On January 8, the Environmental Protection Agency issued a revised proposed new source performance standard (NSPS) regulating carbon dioxide (CO2) emissions from new electric utility generating units. 79 Fed. Reg. 1430 (January 8, 2014). The proposal, if finalized, would mark the first NSPS for greenhouse gas (GHG) emissions established by EPA, and if it survives review on a number of fronts, could open the door for broad regulation of these emissions from a host of source categories already regulated under the NSPS provisions, including those in the petrochemical and manufacturing industries.

The proposed rule replaces an earlier proposal issued by EPA in April 2012, 77 Fed. Reg. 22392, which generated more than 2.5 million comments, according to the Agency. It was withdrawn in conjunction with the issuance of the revised proposed rule. 77 Fed. Reg. 1352. The rule would regulate new fossil fuel-fired electric steam generating units and natural gas-fired stationary combustion turbines, setting separate limits for each. The setting of separate limits is one of the primary deviations from the previous proposal, which sought to establish a single limit for all types of units.

For utility boilers and integrated gasification combined cycle (IGCC) units, the Agency proposes an emission limit of 1,100 lbs CO2/MWh, based on partial implementation of carbon capture and storage technology. For natural gas-fired stationary combustion turbines, the proposal sets a limit of 1,000 lbs CO2/MWh for units with a heat-input rating greater than 850 MMBtu/h, and a limit of 1,100 lbs CO2/MWh for units with ratings below 850 MMBtu/h. These limits are based on the use of natural gas combined cycle (NGCC) technology. The proposal would not regulate existing or modified units, nor does it regulate units that sell less than one-third of their electric output to the grid.

Supreme Court Review

The fate of the proposed NSPS, however, remains tied to a challenge in the U.S. Supreme Court, as the Court agreed to review a D.C. Circuit ruling upholding a key 2009 EPA endangerment finding. Coalition for Responsible Regulation, et al. v. EPA, 684 F.3d 102 (D.C. Cir. 2012). In CRR, the D.C. Circuit upheld EPA’s determination that GHG emissions from mobile sources may reasonably be anticipated to endanger public health and welfare, a prerequisite to regulating these emissions under CAA § 202. The Court also upheld EPA’s determination that its endangerment finding with respect to mobile sources applied equally to GHG emissions from stationary sources, thus compelling the Agency to subject stationary sources of these emissions to PSD and Title V permitting requirements. It is this narrow issue – whether EPA permissibly determined that its regulation of greenhouse gas emissions from new motor vehicles triggered permitting requirements under the Clean Air Act for stationary sources that emit greenhouse gases – that is the subject of Supreme Court review. The case is set for argument on February 24, 2014.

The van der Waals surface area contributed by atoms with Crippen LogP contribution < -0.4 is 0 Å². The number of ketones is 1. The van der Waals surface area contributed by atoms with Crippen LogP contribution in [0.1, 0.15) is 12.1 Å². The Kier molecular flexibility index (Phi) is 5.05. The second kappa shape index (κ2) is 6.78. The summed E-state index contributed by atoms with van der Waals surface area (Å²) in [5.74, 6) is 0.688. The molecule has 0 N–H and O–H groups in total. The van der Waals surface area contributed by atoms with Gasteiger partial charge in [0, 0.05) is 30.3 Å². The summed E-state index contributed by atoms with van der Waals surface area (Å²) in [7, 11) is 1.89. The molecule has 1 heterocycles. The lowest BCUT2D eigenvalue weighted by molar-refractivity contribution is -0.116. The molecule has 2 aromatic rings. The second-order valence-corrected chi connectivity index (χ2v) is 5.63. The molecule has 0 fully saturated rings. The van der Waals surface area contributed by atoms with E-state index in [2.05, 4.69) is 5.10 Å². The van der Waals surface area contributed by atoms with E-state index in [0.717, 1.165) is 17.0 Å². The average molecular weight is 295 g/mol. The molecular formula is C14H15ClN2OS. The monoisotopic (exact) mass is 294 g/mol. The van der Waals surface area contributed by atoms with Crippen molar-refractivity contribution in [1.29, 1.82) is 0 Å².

Under the Clean Air Act, EPA is required to establish an NSPS for any source category that the agency determines “causes, or contributes significantly to, air pollution which may reasonably be anticipated to endanger public health or welfare.” CAA § 111(b)(1)(A). EPA contends that it is not required to make an endangerment finding with respect to a particular pollutant for a source category, but rather must consider the air pollution impacts of the source as a whole. 77 Fed. Reg. 1453. Because the agency has already established performance standards for EGUs, therefore, it contends it need not undertake a new endangerment finding with respect to GHG emissions. However, even if it were required to make such a finding, EPA contends its 2009 endangerment finding, coupled with its denial of petitions to reconsider that finding and the D.C. Circuit’s ruling in CRR, provides a rational basis for setting an NSPS for CO2 emissions from EGUs. 77 Fed. Reg. at 1445.

Wide-Ranging Impacts on Sources Subject to NSPS